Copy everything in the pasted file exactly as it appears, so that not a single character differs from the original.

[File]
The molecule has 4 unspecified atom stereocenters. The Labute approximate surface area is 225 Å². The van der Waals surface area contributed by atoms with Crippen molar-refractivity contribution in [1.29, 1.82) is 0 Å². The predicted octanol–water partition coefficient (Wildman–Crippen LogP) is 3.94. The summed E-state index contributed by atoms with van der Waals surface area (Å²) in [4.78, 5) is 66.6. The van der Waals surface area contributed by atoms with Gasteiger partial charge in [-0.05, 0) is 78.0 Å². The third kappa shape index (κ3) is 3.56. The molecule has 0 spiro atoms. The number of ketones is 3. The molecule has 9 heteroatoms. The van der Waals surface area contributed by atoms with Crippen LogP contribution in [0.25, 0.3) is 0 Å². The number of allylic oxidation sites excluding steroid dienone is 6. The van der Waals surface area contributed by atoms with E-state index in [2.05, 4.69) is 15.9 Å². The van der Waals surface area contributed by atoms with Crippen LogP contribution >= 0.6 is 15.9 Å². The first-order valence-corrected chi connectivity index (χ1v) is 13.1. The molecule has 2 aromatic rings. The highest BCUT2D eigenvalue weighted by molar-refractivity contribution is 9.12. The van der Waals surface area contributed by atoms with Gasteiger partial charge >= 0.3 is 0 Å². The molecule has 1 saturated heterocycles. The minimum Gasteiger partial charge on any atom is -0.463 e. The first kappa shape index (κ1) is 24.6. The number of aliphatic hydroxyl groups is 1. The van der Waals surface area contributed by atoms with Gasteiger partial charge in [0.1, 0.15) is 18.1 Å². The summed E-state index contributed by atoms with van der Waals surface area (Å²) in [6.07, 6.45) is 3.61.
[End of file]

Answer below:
The molecule has 4 unspecified atom stereocenters. The Labute approximate surface area is 225 Å². The van der Waals surface area contributed by atoms with Crippen molar-refractivity contribution in [1.29, 1.82) is 0 Å². The predicted octanol–water partition coefficient (Wildman–Crippen LogP) is 3.94. The summed E-state index contributed by atoms with van der Waals surface area (Å²) in [4.78, 5) is 66.6. The van der Waals surface area contributed by atoms with Gasteiger partial charge in [-0.05, 0) is 78.0 Å². The third kappa shape index (κ3) is 3.56. The molecule has 0 spiro atoms. The number of ketones is 3. The molecule has 9 heteroatoms. The van der Waals surface area contributed by atoms with Crippen LogP contribution in [0.25, 0.3) is 0 Å². The number of allylic oxidation sites excluding steroid dienone is 6. The van der Waals surface area contributed by atoms with E-state index in [2.05, 4.69) is 15.9 Å². The van der Waals surface area contributed by atoms with Crippen LogP contribution >= 0.6 is 15.9 Å². The first-order valence-corrected chi connectivity index (χ1v) is 13.1. The molecule has 2 aromatic rings. The highest BCUT2D eigenvalue weighted by molar-refractivity contribution is 9.12. The van der Waals surface area contributed by atoms with Gasteiger partial charge >= 0.3 is 0 Å². The molecule has 1 saturated heterocycles. The minimum Gasteiger partial charge on any atom is -0.463 e. The first kappa shape index (κ1) is 24.6. The number of aliphatic hydroxyl groups is 1. The van der Waals surface area contributed by atoms with Gasteiger partial charge in [0.1, 0.15) is 18.1 Å². The summed E-state index contributed by atoms with van der Waals surface area (Å²) in [6.07, 6.45) is 3.61.